There is no evidence for performances of this revival, but we can say with near certainty, based on the Folio text, that they must have taken place. The substantive readings of F are perceived by many as superior to those of Q, while Q’s ‘mock trial’ scene has repeatedly proved an immensely powerful moment in performances of the play, speaking directly to twentieth-century audiences informed philosophically by the ‘theatre of the absurd’, pioneered by writers such as Samuel Beckett as a way of illustrating the desperate futility of man’s existence (a huge thematic concern in King Lear).

That the scene was cut from Shakespeare’s later adaptation may suggest that it didn’t have the same poignant resonance with Jacobean audiences, though whatever the case may have been, the Folio can nonetheless be seen by this example to be, among many other things, a valuable source of evidence for theatre historians as well as literary critics.

The Folio takes its soubriquet from the folio format in which it is printed, characterised by a single folding of the sheets of paper – very expensive at the time – that are to be bound together, hence bigger books, using more paper and at much greater cost to the publisher. It was mainly reserved for Bibles, as the publisher was certain of recovering costs on them.

Printing plays from the unsavoury public theatres in folio was virtually unheard of, though Ben Jonson’s much-derided Workes of 1616, the year of Shakespeare’s death, is the notable precedent. There was obvious financial gain to be had – the Folio cost 15 shillings unbound or a pound if it was bound, depending on the binding – yet it was also a risk. It clearly paid off, however, and were it not for the efforts of all those involved in the venture our knowledge of Shakespeare would, quite literally, be half of what it is today.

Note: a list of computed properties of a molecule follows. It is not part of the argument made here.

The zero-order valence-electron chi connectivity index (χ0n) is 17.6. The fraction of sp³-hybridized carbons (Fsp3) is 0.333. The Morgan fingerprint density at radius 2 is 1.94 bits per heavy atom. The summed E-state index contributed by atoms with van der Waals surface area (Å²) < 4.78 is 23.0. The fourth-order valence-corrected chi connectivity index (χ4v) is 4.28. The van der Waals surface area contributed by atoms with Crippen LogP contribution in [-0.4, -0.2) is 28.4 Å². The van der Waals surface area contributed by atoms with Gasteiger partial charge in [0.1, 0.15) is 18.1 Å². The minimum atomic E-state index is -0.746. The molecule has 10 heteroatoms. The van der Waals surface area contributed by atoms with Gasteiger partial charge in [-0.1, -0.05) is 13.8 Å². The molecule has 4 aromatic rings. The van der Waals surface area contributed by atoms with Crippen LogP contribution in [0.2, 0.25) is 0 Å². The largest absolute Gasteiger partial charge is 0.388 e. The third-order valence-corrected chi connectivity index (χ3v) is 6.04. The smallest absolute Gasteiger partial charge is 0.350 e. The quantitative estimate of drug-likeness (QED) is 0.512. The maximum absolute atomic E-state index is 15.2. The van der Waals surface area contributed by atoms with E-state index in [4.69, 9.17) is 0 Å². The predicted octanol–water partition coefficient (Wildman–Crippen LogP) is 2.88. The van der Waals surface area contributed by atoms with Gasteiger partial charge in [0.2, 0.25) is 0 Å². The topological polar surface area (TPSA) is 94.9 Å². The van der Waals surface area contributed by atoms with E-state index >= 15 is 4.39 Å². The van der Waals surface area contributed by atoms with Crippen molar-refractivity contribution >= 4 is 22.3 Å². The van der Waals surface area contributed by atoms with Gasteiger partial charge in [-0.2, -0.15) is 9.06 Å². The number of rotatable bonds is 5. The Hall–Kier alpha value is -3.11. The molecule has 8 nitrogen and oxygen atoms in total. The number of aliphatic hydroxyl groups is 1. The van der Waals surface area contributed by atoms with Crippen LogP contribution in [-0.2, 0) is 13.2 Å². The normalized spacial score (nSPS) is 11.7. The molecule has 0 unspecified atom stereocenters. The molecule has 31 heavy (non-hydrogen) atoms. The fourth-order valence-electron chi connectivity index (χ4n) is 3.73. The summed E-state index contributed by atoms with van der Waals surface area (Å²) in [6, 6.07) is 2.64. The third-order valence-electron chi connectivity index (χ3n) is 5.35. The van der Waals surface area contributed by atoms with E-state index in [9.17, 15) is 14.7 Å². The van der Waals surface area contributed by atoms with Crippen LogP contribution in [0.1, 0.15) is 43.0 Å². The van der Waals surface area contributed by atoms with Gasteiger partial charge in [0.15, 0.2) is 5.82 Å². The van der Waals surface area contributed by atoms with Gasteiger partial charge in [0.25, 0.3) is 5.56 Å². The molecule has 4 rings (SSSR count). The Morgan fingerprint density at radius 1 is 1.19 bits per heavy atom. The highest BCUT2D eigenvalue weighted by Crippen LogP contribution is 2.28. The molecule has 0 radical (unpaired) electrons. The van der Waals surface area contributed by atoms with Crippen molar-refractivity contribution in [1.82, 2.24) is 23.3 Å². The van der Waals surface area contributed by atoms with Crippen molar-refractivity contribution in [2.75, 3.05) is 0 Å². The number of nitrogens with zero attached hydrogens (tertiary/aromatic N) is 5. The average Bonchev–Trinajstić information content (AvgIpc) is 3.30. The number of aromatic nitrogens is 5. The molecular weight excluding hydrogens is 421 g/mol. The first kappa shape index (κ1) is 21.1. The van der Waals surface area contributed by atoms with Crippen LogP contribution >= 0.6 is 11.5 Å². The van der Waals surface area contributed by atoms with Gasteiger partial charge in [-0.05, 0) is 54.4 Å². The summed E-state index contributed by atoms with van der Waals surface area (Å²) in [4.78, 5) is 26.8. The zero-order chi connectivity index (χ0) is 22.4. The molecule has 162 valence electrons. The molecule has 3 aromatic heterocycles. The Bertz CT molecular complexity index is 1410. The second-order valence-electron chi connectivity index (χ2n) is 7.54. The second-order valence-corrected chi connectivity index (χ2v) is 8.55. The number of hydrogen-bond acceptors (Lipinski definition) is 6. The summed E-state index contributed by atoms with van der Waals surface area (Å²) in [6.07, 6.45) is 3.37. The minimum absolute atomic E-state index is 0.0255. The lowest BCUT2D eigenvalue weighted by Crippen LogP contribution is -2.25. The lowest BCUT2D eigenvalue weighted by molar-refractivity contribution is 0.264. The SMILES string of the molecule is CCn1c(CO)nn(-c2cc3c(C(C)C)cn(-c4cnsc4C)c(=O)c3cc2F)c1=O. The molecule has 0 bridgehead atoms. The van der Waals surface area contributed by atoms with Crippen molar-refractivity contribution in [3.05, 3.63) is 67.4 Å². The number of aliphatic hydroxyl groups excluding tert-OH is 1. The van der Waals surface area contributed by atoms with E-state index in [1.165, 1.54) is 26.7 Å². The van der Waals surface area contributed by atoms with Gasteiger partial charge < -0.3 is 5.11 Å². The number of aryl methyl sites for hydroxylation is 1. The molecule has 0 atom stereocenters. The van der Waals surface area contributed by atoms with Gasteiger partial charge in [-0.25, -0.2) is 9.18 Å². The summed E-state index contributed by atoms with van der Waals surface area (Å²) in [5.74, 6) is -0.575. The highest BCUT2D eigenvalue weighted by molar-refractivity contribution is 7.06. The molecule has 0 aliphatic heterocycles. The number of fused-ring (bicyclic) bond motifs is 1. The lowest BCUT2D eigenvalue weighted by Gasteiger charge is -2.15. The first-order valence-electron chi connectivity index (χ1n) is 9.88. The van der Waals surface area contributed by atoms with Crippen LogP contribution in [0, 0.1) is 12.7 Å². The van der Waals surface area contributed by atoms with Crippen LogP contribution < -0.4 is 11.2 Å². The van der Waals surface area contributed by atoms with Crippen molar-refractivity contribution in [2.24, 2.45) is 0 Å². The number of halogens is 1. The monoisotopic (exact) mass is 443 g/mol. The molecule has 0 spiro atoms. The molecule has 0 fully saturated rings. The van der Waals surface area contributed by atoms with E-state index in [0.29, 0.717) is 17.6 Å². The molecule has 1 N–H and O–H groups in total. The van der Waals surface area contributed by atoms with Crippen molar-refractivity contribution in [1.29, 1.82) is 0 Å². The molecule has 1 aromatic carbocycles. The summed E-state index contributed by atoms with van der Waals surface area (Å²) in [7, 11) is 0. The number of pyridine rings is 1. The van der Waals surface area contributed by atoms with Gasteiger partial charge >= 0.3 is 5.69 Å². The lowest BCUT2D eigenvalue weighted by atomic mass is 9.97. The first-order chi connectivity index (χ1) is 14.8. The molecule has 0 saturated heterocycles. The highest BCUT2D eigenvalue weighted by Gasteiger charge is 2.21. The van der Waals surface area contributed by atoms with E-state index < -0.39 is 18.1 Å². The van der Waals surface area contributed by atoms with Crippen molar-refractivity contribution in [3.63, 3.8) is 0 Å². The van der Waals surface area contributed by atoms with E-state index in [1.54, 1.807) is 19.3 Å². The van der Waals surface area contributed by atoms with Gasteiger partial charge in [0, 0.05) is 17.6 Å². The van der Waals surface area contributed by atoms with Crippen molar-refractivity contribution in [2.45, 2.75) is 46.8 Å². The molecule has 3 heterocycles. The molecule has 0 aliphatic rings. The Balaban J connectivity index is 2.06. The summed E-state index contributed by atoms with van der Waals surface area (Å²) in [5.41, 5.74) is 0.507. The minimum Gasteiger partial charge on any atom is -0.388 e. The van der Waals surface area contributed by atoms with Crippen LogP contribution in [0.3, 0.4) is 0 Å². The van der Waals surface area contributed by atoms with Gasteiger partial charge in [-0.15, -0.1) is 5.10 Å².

Some of the most global, inexhaustible artworks we have would have been – but for the careful mechanical labours of a group of men in a London printing house between 1621 and 1623 – lost within the great vault of history.

Images of the Folio already abound online, but the Bodleian’s copy still retains the cover in which it was bound in 1624 when the library took ownership of it, and the page damage shows the reading habits of a cohort of seventeenth-century students handling the book as utilitarian object not priceless cultural artefact. It made a long, partially mysterious journey away from the library, returning again in the early twentieth century, and is, in other words, more valuable as a material witness to its own reception and survival than as a conveyor of text (many “clean” copies of the Folio survive). The conservation team is therefore applying a minimal interference policy to preserve that record for bibliographic study. The book’s fragility means that it would be a story in which few could share; but this exciting online digitisation project will ensure that it is one that can potentially reach, and inspire, the whole world.

Will Sharpe